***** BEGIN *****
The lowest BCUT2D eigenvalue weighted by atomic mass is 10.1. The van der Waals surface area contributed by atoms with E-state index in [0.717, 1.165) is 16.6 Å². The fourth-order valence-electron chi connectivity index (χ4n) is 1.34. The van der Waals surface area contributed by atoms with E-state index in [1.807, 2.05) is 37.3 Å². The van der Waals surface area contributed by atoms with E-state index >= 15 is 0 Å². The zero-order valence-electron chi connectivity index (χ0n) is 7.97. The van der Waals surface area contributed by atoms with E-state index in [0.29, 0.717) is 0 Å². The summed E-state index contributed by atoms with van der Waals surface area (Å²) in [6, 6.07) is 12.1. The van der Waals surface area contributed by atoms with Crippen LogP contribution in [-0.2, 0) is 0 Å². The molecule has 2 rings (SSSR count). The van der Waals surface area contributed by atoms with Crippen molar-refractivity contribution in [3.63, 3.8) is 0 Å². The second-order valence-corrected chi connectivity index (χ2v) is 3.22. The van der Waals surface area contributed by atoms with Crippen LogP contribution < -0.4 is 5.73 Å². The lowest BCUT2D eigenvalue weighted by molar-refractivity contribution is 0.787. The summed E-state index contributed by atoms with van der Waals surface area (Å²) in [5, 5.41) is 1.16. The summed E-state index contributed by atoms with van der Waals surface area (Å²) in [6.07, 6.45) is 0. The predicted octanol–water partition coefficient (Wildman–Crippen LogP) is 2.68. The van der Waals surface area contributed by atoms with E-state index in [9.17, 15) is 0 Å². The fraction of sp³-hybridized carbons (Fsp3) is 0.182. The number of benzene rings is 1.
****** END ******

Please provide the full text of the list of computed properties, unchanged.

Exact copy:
The lowest BCUT2D eigenvalue weighted by atomic mass is 10.1. The van der Waals surface area contributed by atoms with E-state index in [0.717, 1.165) is 16.6 Å². The fourth-order valence-electron chi connectivity index (χ4n) is 1.34. The van der Waals surface area contributed by atoms with E-state index in [1.807, 2.05) is 37.3 Å². The van der Waals surface area contributed by atoms with E-state index >= 15 is 0 Å². The zero-order valence-electron chi connectivity index (χ0n) is 7.97. The van der Waals surface area contributed by atoms with E-state index in [0.29, 0.717) is 0 Å². The summed E-state index contributed by atoms with van der Waals surface area (Å²) in [6, 6.07) is 12.1. The van der Waals surface area contributed by atoms with Crippen LogP contribution in [-0.2, 0) is 0 Å². The molecule has 2 rings (SSSR count). The van der Waals surface area contributed by atoms with Crippen molar-refractivity contribution in [3.63, 3.8) is 0 Å². The second-order valence-corrected chi connectivity index (χ2v) is 3.22. The van der Waals surface area contributed by atoms with Crippen LogP contribution < -0.4 is 5.73 Å². The lowest BCUT2D eigenvalue weighted by molar-refractivity contribution is 0.787. The summed E-state index contributed by atoms with van der Waals surface area (Å²) in [5, 5.41) is 1.16. The summed E-state index contributed by atoms with van der Waals surface area (Å²) in [6.07, 6.45) is 0. The predicted octanol–water partition coefficient (Wildman–Crippen LogP) is 2.68. The van der Waals surface area contributed by atoms with E-state index in [9.17, 15) is 0 Å². The fraction of sp³-hybridized carbons (Fsp3) is 0.182. The number of benzene rings is 1.